You can use Metabase’s notebook editor to create questions with explorable charts. People can then click on values in the chart to pull up an Action menu, which will give them different options to drill through the chart’s data.
- The different ways you can ask questions of your data in Metabase
- An example question composed with the notebook editor
- The Action menu
- Zoom in
- View these records
- Custom destinations and cross-filtering
The Action menu’s drill-through functionality is only available for certain question types, so let’s review those now.
The different ways you can ask questions of your data in Metabase
There are three different ways to ask questions in Metabase.
All methods share the same visualization features, but only simple and custom questions can provide the Action menu with the auto-generated drill-through functionality.
|Question type||Description||Action menu?|
|Simple Question||Pick some data, view it, and easily filter, summarize, and visualize it.||YES|
|Custom Question||Use the advanced notebook editor to join data, create custom columns, do math, and more.||YES|
|Native Query||For more complicated questions, you can write your own SQL or native query.||NO|
The reason that the Action menu is only available for simple and custom questions is because the functionality leverages metadata about your tables and columns. Under the hood, simple and custom questions use the same query building primitives (grouping functions, filtering functions, and so on). In fact, simple and custom questions share a continuum; you can start with a simple question to explore the data (affectionately known as Chill Mode in Metabase), then customize that question with the notebook editor. For even more advanced questions, you have the awesome power of custom expressions at your disposal.
If you prefer SQL (or you want to take advantage of Metabase’s SQL snippets feature), you can take questions composed in the notebook editor, and convert them to SQL at any time (figure 3).
SQL questions give a lot more freedom of expression — you have all of SQL at your disposal — but you lose the tight coupling with the metadata that makes drill-through possible.
An example question composed with the notebook editor
Let’s tour the drill-through functionality available in the Action menu. If you’d like to follow along, see figure 4 for a screenshot of the question in the notebook editor. The visualization has been set to a stacked bar chart (figure 5).
The Action menu
Clicking on a value in your chart presents an Action menu with the different drill-through options you can take to explore your data.
We’ll step through each of the options in the popup menu you see above:
Select to zoom
You can click and drag to select an area of a chart to zoom in on.
You can left-click to bring up the action menu, and select Zoom in and Metabase will create a “close-up” of the data surrounding the value you selected.
The Zoom in option in the action menu will choose an appropriate range of values based on the full range of values in the chart. As shown in figure 9, Zoom in also focuses on the clicked category, so only orders with products in the Doohickey category are shown. If you’d prefer a different range, or wish to include additional groups, you have the notebook editor available to fine tune your chart (and save it as a new question).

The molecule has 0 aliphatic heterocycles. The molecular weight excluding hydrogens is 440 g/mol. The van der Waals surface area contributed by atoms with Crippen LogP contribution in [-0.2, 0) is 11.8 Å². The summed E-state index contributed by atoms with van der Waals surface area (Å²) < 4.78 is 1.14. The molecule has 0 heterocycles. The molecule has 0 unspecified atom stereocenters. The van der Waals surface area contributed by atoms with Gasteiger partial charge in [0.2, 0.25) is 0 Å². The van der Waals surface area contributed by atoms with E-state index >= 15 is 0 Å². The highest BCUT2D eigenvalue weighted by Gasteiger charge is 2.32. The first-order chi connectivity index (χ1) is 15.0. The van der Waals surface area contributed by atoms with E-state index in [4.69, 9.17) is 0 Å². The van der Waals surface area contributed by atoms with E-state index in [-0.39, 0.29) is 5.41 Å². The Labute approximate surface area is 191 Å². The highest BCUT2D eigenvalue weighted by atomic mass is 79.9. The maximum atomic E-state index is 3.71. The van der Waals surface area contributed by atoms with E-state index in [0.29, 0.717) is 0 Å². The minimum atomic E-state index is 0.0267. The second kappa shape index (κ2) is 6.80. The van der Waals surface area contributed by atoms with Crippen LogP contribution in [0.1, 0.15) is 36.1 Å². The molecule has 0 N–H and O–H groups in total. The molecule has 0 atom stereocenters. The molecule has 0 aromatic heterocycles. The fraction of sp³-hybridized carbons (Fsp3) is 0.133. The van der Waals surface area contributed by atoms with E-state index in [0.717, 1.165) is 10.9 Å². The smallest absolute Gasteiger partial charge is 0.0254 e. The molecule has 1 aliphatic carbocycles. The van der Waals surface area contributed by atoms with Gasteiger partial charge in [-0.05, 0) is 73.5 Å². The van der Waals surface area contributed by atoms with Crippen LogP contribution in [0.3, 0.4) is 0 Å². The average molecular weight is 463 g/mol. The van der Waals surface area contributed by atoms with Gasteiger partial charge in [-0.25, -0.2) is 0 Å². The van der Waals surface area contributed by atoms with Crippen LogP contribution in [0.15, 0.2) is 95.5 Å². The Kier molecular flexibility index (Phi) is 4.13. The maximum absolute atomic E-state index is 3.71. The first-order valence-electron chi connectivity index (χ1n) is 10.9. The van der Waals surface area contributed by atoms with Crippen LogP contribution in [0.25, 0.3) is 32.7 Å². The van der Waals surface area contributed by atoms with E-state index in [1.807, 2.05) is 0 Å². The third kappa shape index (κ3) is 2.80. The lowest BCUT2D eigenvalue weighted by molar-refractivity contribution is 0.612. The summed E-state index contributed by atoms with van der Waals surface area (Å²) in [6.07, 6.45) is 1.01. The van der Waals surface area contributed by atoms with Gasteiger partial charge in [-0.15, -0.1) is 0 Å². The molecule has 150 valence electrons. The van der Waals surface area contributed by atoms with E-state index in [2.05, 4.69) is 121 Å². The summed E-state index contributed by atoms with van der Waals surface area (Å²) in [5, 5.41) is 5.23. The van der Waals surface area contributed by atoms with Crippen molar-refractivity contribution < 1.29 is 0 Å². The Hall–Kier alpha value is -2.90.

View these records
You can click on a value on a chart and select the View these orders option to bring up a table with the individual records that compose the value.
Break out by a category — this option lets us do things like see the banana cream pie orders in June 2017 broken out by the status of the customer (e.g., new or VIP, etc.) or other different aspects of the order. Different charts will have different breakout options, such as Location and Time.
Figure 11 shows an example breakout looking at orders from
X-rays are auto-magic explorations of your data. You can click anywhere on a chart to perform an X-ray, and Metabase will generate a dashboard full of different questions about the data. You’ll have an option to save that X-ray as a dashboard, which you can then edit to your liking, by removing irrelevant questions, or adding new questions or text boxes to fill in the story you want to tell.
Clicking on a point or a bar additionally gives you the option to compare data, which will give you another dashboard with auto-generated charts.
Call to Action menu
Drill-through is a great way to give viewers of your questions more insight into their data, which makes it an excellent feature for delivering self-service, embedded analytics.
But drill-through is also an excellent tool for exploring your data, especially when you’re starting out with a new dataset and you’re not sure what questions you should be asking. Start with a broad query, then experiment with the options on the Action menu. When you discover an insightful cut of the data, save it as a new question, and fine tune the visualization as needed, or convert it a SQL question if you’re more comfortable with code.
Custom destinations and cross-filtering
When working with dashboards, the Action menu isn’t your only option. On dashboards, you can replace the Action menu with a custom destination. Custom destinations are particularly useful if you wrote your question in SQL and don’t benefit from the Action menu.
You can also set up crossing-filtering on a dashboard, so that people can click on a chart to update a filter.